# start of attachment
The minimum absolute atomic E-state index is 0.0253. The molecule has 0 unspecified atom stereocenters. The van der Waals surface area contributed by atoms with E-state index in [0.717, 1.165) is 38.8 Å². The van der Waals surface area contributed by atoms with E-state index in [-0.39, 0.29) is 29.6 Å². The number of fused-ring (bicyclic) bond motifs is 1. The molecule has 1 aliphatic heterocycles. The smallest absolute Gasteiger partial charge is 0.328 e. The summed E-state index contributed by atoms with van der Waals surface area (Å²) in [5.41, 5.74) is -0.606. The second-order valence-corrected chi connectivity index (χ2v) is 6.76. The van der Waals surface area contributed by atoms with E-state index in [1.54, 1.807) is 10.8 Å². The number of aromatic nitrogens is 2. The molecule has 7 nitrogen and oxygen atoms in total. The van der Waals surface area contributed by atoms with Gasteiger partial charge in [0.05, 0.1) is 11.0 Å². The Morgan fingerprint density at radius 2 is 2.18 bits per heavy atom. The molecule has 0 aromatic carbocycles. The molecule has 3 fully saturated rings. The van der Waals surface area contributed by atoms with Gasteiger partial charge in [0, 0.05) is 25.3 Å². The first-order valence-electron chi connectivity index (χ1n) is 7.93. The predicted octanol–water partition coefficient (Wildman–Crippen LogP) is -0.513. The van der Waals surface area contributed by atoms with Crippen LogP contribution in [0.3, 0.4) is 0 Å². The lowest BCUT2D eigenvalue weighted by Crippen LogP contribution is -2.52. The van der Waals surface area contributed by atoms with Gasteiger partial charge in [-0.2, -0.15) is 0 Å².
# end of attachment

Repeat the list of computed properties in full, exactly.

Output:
The minimum absolute atomic E-state index is 0.0253. The molecule has 0 unspecified atom stereocenters. The van der Waals surface area contributed by atoms with E-state index in [0.717, 1.165) is 38.8 Å². The van der Waals surface area contributed by atoms with E-state index in [-0.39, 0.29) is 29.6 Å². The number of fused-ring (bicyclic) bond motifs is 1. The molecule has 1 aliphatic heterocycles. The smallest absolute Gasteiger partial charge is 0.328 e. The summed E-state index contributed by atoms with van der Waals surface area (Å²) in [5.41, 5.74) is -0.606. The second-order valence-corrected chi connectivity index (χ2v) is 6.76. The van der Waals surface area contributed by atoms with E-state index in [1.54, 1.807) is 10.8 Å². The number of aromatic nitrogens is 2. The molecule has 7 nitrogen and oxygen atoms in total. The van der Waals surface area contributed by atoms with Gasteiger partial charge in [0.05, 0.1) is 11.0 Å². The Morgan fingerprint density at radius 2 is 2.18 bits per heavy atom. The molecule has 0 aromatic carbocycles. The molecule has 3 fully saturated rings. The van der Waals surface area contributed by atoms with Gasteiger partial charge in [0, 0.05) is 25.3 Å². The first-order valence-electron chi connectivity index (χ1n) is 7.93. The predicted octanol–water partition coefficient (Wildman–Crippen LogP) is -0.513. The van der Waals surface area contributed by atoms with Crippen LogP contribution in [0.3, 0.4) is 0 Å². The lowest BCUT2D eigenvalue weighted by Crippen LogP contribution is -2.52. The van der Waals surface area contributed by atoms with Gasteiger partial charge in [-0.2, -0.15) is 0 Å².